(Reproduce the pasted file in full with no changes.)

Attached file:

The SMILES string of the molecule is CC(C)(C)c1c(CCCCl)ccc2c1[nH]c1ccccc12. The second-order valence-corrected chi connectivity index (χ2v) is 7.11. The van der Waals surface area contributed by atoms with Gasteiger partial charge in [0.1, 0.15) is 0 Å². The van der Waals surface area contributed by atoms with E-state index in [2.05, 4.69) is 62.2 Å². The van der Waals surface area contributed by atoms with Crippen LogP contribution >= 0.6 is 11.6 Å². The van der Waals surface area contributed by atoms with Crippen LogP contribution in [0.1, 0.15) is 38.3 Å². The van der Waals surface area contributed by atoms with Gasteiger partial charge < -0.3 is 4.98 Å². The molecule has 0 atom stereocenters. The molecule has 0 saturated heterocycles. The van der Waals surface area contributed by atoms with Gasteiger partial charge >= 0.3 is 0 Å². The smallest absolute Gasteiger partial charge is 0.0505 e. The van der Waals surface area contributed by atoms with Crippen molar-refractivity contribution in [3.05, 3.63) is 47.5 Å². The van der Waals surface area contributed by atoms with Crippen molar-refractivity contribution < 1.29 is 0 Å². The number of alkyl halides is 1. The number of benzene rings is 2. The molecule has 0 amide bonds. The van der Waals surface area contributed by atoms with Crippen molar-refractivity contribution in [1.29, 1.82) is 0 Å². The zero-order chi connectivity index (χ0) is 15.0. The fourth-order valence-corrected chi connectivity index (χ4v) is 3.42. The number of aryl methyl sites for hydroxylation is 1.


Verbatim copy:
The SMILES string of the molecule is CC(C)(C)c1c(CCCCl)ccc2c1[nH]c1ccccc12. The second-order valence-corrected chi connectivity index (χ2v) is 7.11. The van der Waals surface area contributed by atoms with Gasteiger partial charge in [0.1, 0.15) is 0 Å². The van der Waals surface area contributed by atoms with E-state index in [2.05, 4.69) is 62.2 Å². The van der Waals surface area contributed by atoms with Crippen LogP contribution >= 0.6 is 11.6 Å². The van der Waals surface area contributed by atoms with Crippen LogP contribution in [0.1, 0.15) is 38.3 Å². The van der Waals surface area contributed by atoms with Gasteiger partial charge < -0.3 is 4.98 Å². The molecule has 0 atom stereocenters. The molecule has 0 saturated heterocycles. The van der Waals surface area contributed by atoms with Gasteiger partial charge >= 0.3 is 0 Å². The smallest absolute Gasteiger partial charge is 0.0505 e. The van der Waals surface area contributed by atoms with Crippen molar-refractivity contribution in [3.05, 3.63) is 47.5 Å². The van der Waals surface area contributed by atoms with Crippen molar-refractivity contribution < 1.29 is 0 Å². The number of alkyl halides is 1. The number of benzene rings is 2. The molecule has 0 amide bonds. The van der Waals surface area contributed by atoms with Crippen molar-refractivity contribution in [1.29, 1.82) is 0 Å². The zero-order chi connectivity index (χ0) is 15.0. The fourth-order valence-corrected chi connectivity index (χ4v) is 3.42. The number of aryl methyl sites for hydroxylation is 1.